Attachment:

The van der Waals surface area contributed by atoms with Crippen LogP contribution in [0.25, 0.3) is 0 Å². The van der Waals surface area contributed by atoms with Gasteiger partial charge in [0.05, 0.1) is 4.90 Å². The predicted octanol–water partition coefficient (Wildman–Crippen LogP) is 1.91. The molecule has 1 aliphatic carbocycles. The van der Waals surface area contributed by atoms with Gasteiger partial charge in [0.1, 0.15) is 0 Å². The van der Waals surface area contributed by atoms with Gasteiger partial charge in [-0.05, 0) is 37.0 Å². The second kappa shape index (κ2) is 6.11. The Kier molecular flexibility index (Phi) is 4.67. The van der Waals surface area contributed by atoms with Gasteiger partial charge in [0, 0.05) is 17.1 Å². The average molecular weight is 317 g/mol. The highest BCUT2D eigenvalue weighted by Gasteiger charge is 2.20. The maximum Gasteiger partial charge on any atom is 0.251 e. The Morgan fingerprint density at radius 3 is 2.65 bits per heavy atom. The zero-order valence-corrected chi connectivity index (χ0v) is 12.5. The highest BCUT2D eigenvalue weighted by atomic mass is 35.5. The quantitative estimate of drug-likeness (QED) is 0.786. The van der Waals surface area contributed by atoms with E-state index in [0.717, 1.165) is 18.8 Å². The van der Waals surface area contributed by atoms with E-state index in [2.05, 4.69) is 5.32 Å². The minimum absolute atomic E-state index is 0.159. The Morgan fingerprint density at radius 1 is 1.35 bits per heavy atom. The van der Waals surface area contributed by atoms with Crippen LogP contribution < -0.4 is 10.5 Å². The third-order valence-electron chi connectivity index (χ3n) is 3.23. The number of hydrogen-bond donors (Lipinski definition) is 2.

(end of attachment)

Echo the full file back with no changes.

The van der Waals surface area contributed by atoms with Crippen LogP contribution in [0.25, 0.3) is 0 Å². The van der Waals surface area contributed by atoms with Gasteiger partial charge in [0.05, 0.1) is 4.90 Å². The predicted octanol–water partition coefficient (Wildman–Crippen LogP) is 1.91. The molecule has 1 aliphatic carbocycles. The van der Waals surface area contributed by atoms with Gasteiger partial charge in [0.1, 0.15) is 0 Å². The van der Waals surface area contributed by atoms with Gasteiger partial charge in [-0.05, 0) is 37.0 Å². The second kappa shape index (κ2) is 6.11. The Kier molecular flexibility index (Phi) is 4.67. The van der Waals surface area contributed by atoms with Gasteiger partial charge in [0, 0.05) is 17.1 Å². The average molecular weight is 317 g/mol. The highest BCUT2D eigenvalue weighted by Gasteiger charge is 2.20. The maximum Gasteiger partial charge on any atom is 0.251 e. The Morgan fingerprint density at radius 3 is 2.65 bits per heavy atom. The zero-order valence-corrected chi connectivity index (χ0v) is 12.5. The highest BCUT2D eigenvalue weighted by atomic mass is 35.5. The quantitative estimate of drug-likeness (QED) is 0.786. The van der Waals surface area contributed by atoms with E-state index in [0.717, 1.165) is 18.8 Å². The van der Waals surface area contributed by atoms with E-state index in [2.05, 4.69) is 5.32 Å². The minimum absolute atomic E-state index is 0.159. The Morgan fingerprint density at radius 1 is 1.35 bits per heavy atom. The van der Waals surface area contributed by atoms with Crippen LogP contribution < -0.4 is 10.5 Å². The third-order valence-electron chi connectivity index (χ3n) is 3.23. The number of hydrogen-bond donors (Lipinski definition) is 2.